Sunday, July 31, 2011

Visit to McKinney Falls State Park--With Friends!

Saturday, July 30

This weekend we went to the state park closest to us. You would not believe McKinney Falls is right near very busy roads and the Austin International Airport once you are ensconced in the deeply wooded campsites, pathways and creeks here.
A few of the many trees in our campsite (#20)
We had a bit of a late start, thanks to me being busy with final job interviews (looks like I will be starting a new job, and even getting that elusive “vacation day” thing after a few months) and Lee having work issues. But, we fetched Ursula and had a relatively good trip down—it took a while to get from Georgetown to South Austin, but at least I had a good view—you can really see even familiar things differently from such a high vantage point.

The best thing about this trip, though, was that we didn’t spend the weekend all by ourselves. Last night our friend Jennifer joined us, as our first overnight guest! We had a real good time hanging around and chatting after Lee and I took a long walk around the campground area. We sat under the stars and enjoyed the peace and quiet, interrupted only by a couple of raccoon visitors, one of whom just sauntered by us as if he or she owned the place, then came inside to the wonderful air conditioning.
Lee and Jennifer enjoy relaxing and Words with Friends in the place where we would put a tent, if we, in fact, had a tent. We were also on high alert for deer and nighthawks.

We were all prepared to have a guest (even got Ursula some new towels!) other than I forgot to bring the guest blanket I finally finished. Oh well, next time for sure. And I’d promised her she’d get to see it on this trip!

We all slept until around 8, then Jennifer and I went on a long hike around the beautiful hiking trail surrounding the campgrounds, which also went to the upper falls (right now it is just one little stream, not the usual lovely waterfall). The weather was incredibly muggy, especially for so early in the morning, because it had rained just a tiny bit earlier. But we enjoyed the walk very much. In fact, we saw so many cool things that it was hard to stop! Here are some flora and fauna highlights:
  • The weirdest moss either of us had ever seen. We are told it only grows on dead or dying trees. It hangs like Spanish moss, but is brighter green and much lighter in texture
  • Very interesting moss in a dead tree.

  • A golden cheeked warbler, very easy to see, singing in a tree. It was a first for both us us, and as bird people, we were excited. We saw another one later. These birds are found only in this area, where there are also lots and lots of other types of warblers. No photo. I was too enthralled to actually grab the phone and take one.
  • The beautiful lagoon by the upper falls. You know I love those cypress trees.
  • Another raccoon, this one fishing on the shores of Onion Creek (no, they do NOT use fishing poles). We got to watch this for quite a while. It was quite charming. The whole section of the trail along the creek was fascinating.
  • He or she was a bit far away, but there is the busy little raccoon!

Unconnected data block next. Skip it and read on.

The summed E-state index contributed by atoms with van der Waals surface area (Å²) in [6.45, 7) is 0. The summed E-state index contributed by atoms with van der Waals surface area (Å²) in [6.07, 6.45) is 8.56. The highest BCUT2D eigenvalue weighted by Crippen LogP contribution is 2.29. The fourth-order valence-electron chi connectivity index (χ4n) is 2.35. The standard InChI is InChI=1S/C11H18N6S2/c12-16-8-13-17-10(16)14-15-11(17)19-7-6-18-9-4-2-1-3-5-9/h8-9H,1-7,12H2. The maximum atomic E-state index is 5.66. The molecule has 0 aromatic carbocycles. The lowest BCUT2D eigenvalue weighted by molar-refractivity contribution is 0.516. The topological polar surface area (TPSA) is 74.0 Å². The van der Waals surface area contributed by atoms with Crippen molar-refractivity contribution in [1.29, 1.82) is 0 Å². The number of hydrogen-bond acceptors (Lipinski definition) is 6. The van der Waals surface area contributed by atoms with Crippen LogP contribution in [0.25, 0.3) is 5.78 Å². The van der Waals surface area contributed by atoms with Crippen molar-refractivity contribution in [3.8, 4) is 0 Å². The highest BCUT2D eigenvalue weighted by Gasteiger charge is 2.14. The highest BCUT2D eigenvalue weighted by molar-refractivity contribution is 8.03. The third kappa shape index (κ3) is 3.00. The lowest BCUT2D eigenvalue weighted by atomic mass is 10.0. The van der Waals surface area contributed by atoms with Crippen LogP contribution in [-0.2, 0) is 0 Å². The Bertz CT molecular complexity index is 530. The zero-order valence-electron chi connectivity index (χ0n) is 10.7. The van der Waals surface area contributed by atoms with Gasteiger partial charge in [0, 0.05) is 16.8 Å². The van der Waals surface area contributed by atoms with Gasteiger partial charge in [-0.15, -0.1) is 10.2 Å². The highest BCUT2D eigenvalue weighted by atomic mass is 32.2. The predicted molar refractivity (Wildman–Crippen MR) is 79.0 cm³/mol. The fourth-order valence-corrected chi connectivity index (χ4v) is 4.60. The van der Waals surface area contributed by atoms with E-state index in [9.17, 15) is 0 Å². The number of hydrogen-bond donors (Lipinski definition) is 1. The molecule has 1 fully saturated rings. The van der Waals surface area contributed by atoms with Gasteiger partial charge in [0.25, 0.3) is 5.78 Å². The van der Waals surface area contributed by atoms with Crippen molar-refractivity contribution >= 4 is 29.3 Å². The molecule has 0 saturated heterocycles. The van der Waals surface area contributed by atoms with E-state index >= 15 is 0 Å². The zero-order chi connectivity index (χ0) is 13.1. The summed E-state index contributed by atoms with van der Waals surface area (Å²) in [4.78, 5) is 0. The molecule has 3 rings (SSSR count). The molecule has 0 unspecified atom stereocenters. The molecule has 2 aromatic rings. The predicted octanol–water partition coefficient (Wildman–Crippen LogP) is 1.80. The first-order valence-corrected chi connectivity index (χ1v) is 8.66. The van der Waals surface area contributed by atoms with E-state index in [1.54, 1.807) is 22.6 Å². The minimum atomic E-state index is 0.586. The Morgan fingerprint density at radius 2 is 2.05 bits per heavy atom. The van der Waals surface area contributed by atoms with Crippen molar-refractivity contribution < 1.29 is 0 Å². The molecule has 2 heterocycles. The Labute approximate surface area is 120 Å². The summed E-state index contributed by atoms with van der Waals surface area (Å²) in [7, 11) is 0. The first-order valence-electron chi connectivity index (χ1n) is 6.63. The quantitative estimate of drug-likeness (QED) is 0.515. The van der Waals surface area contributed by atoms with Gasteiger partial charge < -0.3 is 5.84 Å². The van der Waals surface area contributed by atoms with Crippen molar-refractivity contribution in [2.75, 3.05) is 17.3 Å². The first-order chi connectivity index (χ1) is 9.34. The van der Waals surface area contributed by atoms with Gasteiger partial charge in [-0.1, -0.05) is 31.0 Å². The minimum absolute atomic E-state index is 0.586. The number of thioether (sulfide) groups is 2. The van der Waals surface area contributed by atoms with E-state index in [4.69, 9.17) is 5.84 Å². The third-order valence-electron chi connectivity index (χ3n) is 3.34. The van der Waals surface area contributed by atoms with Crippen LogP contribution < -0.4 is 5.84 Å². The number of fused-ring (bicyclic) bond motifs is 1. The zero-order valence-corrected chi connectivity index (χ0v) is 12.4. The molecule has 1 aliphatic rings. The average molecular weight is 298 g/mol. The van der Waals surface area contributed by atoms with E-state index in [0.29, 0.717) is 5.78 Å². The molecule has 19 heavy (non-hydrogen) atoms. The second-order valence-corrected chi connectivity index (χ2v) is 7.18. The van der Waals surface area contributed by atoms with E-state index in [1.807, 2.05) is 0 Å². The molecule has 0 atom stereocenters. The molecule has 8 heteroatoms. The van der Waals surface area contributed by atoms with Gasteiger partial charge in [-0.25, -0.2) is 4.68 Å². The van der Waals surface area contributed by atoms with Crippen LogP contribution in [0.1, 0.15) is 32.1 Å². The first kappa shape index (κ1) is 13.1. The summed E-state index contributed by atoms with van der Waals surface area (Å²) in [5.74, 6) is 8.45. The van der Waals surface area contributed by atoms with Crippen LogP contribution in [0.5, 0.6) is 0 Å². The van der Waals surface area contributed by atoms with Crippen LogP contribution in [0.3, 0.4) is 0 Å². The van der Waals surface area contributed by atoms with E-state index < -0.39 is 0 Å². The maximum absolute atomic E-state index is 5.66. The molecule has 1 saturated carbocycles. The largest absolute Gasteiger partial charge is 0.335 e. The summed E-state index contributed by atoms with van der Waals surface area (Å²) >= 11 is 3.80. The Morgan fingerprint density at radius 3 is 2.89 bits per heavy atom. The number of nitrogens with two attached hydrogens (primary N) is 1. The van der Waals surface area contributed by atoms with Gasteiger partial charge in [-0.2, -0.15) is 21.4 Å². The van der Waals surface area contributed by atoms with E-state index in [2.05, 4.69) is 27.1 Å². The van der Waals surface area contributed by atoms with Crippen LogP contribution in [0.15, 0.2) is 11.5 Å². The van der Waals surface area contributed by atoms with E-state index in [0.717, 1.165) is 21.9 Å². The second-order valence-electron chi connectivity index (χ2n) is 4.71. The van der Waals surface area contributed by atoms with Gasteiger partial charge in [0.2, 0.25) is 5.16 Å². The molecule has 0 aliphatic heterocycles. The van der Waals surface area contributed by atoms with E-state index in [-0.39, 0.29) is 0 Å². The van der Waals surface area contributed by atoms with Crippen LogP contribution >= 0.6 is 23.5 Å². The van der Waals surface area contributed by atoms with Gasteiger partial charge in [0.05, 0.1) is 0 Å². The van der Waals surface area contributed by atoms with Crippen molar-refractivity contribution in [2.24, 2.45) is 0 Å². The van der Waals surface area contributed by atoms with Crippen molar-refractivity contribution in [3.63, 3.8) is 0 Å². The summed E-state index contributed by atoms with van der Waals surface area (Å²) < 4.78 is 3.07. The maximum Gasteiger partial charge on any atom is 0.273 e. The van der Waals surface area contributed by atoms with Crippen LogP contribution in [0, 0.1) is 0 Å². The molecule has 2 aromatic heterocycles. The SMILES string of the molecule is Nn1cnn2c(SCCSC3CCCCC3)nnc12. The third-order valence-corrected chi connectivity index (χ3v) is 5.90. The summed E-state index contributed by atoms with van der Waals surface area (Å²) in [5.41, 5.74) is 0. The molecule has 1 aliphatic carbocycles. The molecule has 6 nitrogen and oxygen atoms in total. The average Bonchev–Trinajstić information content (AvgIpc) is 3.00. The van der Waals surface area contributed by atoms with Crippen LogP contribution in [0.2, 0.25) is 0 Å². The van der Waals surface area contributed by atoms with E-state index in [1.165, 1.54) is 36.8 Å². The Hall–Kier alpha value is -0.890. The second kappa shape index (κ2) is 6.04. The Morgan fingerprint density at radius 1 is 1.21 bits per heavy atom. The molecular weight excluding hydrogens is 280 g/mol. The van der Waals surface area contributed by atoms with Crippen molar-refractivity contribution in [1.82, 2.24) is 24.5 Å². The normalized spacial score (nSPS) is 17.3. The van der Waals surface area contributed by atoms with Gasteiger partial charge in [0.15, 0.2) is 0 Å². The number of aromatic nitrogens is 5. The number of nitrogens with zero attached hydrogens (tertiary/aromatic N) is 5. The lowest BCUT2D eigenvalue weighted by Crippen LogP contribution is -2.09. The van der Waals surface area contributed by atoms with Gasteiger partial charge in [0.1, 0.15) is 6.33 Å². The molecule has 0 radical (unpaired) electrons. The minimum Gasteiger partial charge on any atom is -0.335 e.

• The cutest collection of turtles on a branch—and beside them a very large and content cormorant that ignored us completely
  • Turtles are on the left, the bird is one of the two dark shapes in the circle on the right. I can't tell which is bird and which is debris!

  • A kingfisher that we heard very plainly but only got a glimpse of. A LOT of the birds here are very vocal but hard to spot. We got a lot of use out of our Audobon Bird application on our phones. The feature that plays sound samples helped us verify the kingfisher.
  • Some really cool trees and natural features, plus the original stone fences from the first European settlers in the area.
  • Old rock fence. Those took a lot of effort to build!
    Just a cool tree. And don't let the greenery fool you. It's very dry.

    Even Cooler Tree. Jennifer said it looked like a rhino.
  • A mouse, rather large, but not a rat. It was right next to us on the path, and it seemed as startled to see us as we were to see it. Right after that, I saw a cottontail rabbit.
I had a lot of fun identifying plants, trees, bugs, scat, etc. Jennifer kept saying I was amazingly observant, which tickles me, because I do seem to have the feature of noticing details. And I was on a bit of a lucky streak on our hike!

If we saw this much cool stuff in the middle of an extreme drought and heat wave, imagine how nice this park would be in the spring and fall! One of my favorite memories of when my children were small is our first visit here, which was the first spring we lived in Austin. Some of the flowers were breathtaking, especially a huge field of baby blue eyes under tall trees. The colors were so striking. And Declan and I saw our first hummingbird moth here—the other two could barely drag us away from it.

By the time we got back, it was HOT. So we showered and relaxed until our second visitors arrived, our friends Rhys and Elizabeth (with their two very small dogs).
So happy to get to see Ursula. Of course, later they took many subversive photos of themselves in her, when we innocently went off for a walk.